# Orthotropic elasticity

Orthotropic materials belongs to the category of anisotropic materials, because their properties change when measured from different directions. The orthotropic linear elastic materials have material properties at a particular point which differ along three orthogonal axes, where each axis has twofold rotational symmetry. These directional differences in strength can be quantified with Hankinson's equation.

A familiar example of an orthotropic material is wood. In wood, one can define three mutually perpendicular directions at each point in which the properties are different. It is most stiff (and strong) along the grain (axial direction), because most cellulose fibrils are aligned that way. It is usually least stiff in the radial direction (between the growth rings), and is intermediate in the circumferential direction. This anisotropy was provided by evolution, as it best enables the tree to remain upright.

Orthotropic materials have three orthogonal planes of symmetry. If the basis vectors $(e_{1},e_{2},e_{3})$ are normals to the planes of symmetry then the coordinate transformation relations imply that

We need total 9 parameters to describe an Orthotropic material.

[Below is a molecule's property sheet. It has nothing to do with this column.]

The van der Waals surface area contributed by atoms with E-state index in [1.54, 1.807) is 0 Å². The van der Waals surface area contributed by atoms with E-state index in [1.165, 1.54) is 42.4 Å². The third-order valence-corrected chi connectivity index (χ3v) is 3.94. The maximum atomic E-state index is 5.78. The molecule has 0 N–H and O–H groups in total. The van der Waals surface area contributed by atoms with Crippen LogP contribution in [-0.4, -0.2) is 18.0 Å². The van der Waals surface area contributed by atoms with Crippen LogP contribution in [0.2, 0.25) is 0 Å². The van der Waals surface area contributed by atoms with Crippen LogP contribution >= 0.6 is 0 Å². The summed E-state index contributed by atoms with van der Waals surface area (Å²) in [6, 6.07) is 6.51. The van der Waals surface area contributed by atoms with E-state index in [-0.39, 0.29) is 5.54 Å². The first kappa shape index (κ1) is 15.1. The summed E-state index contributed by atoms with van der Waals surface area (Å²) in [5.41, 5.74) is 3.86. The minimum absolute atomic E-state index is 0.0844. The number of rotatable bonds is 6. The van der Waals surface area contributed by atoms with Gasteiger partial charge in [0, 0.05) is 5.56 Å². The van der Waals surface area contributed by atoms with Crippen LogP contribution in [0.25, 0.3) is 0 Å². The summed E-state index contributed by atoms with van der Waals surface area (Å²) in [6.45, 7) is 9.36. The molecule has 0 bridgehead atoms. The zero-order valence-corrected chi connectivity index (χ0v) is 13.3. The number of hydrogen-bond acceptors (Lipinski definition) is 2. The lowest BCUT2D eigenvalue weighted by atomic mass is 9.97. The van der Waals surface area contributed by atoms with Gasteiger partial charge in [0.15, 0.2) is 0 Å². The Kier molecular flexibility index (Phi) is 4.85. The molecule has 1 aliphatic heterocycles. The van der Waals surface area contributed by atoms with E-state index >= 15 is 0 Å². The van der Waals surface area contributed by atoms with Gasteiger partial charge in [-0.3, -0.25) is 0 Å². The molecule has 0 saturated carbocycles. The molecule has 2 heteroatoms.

$C$ matrix has following form:

$C=\begin{bmatrix}C_{11} & C_{12} & C_{13} & 0 & 0 & 0\\ C_{12} & C_{22} & C_{23} & 0 & 0 & 0\\ C_{13} & C_{23} & C_{33} & 0 & 0 & 0\\ 0 & 0 & 0 & C_{44} & 0 & 0\\ 0 & 0 & 0 & 0 & C_{55} & 0\\ 0 & 0 & 0 & 0 & 0 & C_{66} \end{bmatrix}$Inverse of $C$ is given by following:

$C^{-1} = \left[\begin{array}{cccccc} \frac{1}{E_{11}} & -\frac{\nu_{12}}{E_{22}} & -\frac{\nu_{13}}{E_{33}}\\ -\frac{\nu_{21}}{E_{11}} & \frac{1}{E_{22}} & -\frac{\nu_{23}}{E_{33}}\\ -\frac{\nu_{31}}{E_{11}} & -\frac{\nu_{32}}{E_{22}} & \frac{1}{E_{33}}\\ & & & \frac{1}{G_{12}}\\ & & & & \frac{1}{G_{23}}\\ & & & & & \frac{1}{G_{13}} \end{array}\right]$Here,

- $\nu_{ij}$ is related to the contraction in $i$th direction when extension is appplied to $j$the direction.